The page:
(johnorien said @ #9)
Firefox 3 Beta 4 (rc) scores 66-67
weird, different scores depending on reload

Yes I also got different scores on reload while using a WebKit nightly... I wonder if it behaves different if some of the data is cached. But then I would think a reload *should* re-load all of the data.

CSS3 is not even a W3C Recommendation. Why test it at all?
Why include CSS3 tests in Acid3. What if the final specification is different?

Latest versions:
FireFox: 59
Opera: 60
IE: 17
Safari: 90

Webkit wins, for test I used the lasted Beta versions (nighty builds)

(Orlando Rays said @ #6.1)
Funny, Safari 3.04b only gets a 39 for me.

Indeed, he said he was using nightlies - as am I. Using the latest WebKit nightly, which Safari 3.1 is supposed to include when it is released in the coming months, I also received a 90/100. As someone else (below I think) pointed out refreshing gets different numbers.... odd.

To try this out go to

As was mentioned somewhere else here, the WebKit nightly gets positions almost exactly like the reference (very slight spacing differences). The colors of the smaller boxes and one in the middle are grey though and not the bright colors they are supposed to be.

Either way, it looks like Safari might end up being the first to pass acid again. I would guess that if it's already scoring 90/100 there isn't much more work to be done to get a perfect mark, at least in comparison to IE, Firefox and Opera maxing out at 60/100.

(david13lt said @ #1)
Latest versions:
FireFox: 59
Opera: 60
IE: 17
Safari: 90

Webkit wins, for test I used the lasted Beta versions (nighty builds)

win32 Firefox 3 nightlies have hit 67 for weeks. They pause briefly on 18.

Here on my work computer, I have IE7, Firefox and Opera 9.50b.

Firefox and IE7 both mangle it, and fail miserably. Firefox scores a 50, while IE7 scores a 12. Opera at least looks like the rendering in structure but has no color, and scores a 60.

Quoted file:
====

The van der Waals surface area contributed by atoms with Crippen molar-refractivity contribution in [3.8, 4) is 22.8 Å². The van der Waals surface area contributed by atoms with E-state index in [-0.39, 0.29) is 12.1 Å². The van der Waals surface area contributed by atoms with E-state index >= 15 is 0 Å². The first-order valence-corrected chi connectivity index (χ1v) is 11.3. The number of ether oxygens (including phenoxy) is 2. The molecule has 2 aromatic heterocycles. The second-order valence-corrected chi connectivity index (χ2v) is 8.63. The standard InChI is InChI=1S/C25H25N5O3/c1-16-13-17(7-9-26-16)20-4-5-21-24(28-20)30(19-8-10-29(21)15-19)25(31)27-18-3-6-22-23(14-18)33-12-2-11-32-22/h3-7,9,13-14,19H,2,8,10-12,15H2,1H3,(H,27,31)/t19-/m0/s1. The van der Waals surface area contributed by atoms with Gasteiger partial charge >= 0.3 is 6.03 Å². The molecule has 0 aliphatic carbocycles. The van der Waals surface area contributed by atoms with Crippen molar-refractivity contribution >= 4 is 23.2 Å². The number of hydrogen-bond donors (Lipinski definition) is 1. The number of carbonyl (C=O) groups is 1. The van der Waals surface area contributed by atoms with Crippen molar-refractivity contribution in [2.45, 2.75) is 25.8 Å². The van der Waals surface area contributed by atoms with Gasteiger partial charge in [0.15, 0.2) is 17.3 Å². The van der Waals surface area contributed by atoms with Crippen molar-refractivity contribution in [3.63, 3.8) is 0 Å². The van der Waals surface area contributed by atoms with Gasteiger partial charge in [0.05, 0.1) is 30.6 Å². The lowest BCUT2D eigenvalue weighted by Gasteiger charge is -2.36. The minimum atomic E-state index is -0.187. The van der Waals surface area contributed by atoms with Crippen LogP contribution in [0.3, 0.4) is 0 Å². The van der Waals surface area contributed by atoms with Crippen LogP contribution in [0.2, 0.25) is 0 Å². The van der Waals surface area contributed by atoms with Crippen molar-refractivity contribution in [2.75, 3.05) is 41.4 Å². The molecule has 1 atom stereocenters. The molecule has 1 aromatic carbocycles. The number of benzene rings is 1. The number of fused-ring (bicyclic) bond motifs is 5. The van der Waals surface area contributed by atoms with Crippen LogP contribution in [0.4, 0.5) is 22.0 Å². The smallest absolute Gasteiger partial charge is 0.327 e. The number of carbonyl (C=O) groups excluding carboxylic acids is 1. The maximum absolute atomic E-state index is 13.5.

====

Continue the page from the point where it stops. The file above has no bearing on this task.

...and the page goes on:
Safari 2 was the first to pass, then Konqueror, which uses the KHTML engine (which Webkit used as their base, and modified it to their liking (gotta love open source)), made changes to their engine using the code from Webkit. Next, Opera passed, and now the betas of the upcoming major revisions to both Internet Explorer and Firefox pass the test.

One thing that puzzles me slightly... How can they be 100% sure that a fully compliant browser, when it comes out, will actually pass?

I mean, if no current browser actually passes the test anyway; kinda makes it hard to debug the test itself!

Well, Microsoft have only said they have made IE8 so that it passes Acid2, I haven't read anything about Acid3 support yet, for IE8.

I know what your saying, FloatingFatMan. They can be sure because there is a way to code it. If there is a way to make it in code why shouldn't the browser be able to render it.

Because there are specifications for (X)HTML, CSS, Javascript that define how they should operate, and that's how they know whether something passes or not.

The Acid tests are meant to be complex and standards-compliant. They are going by the standards specified by the W3C in order to generate the code that should look a particular way. I think the authors intentionally poke at flaws in particular browsers so that the image does not render correctly. If all browsers render the same thing on a set of rather complex code, then that means the work of joe-web-developer will be so much easier because he doesn't have to worry about how things look across all web browsers.

In the end, the best web designs are the simple ones IMO.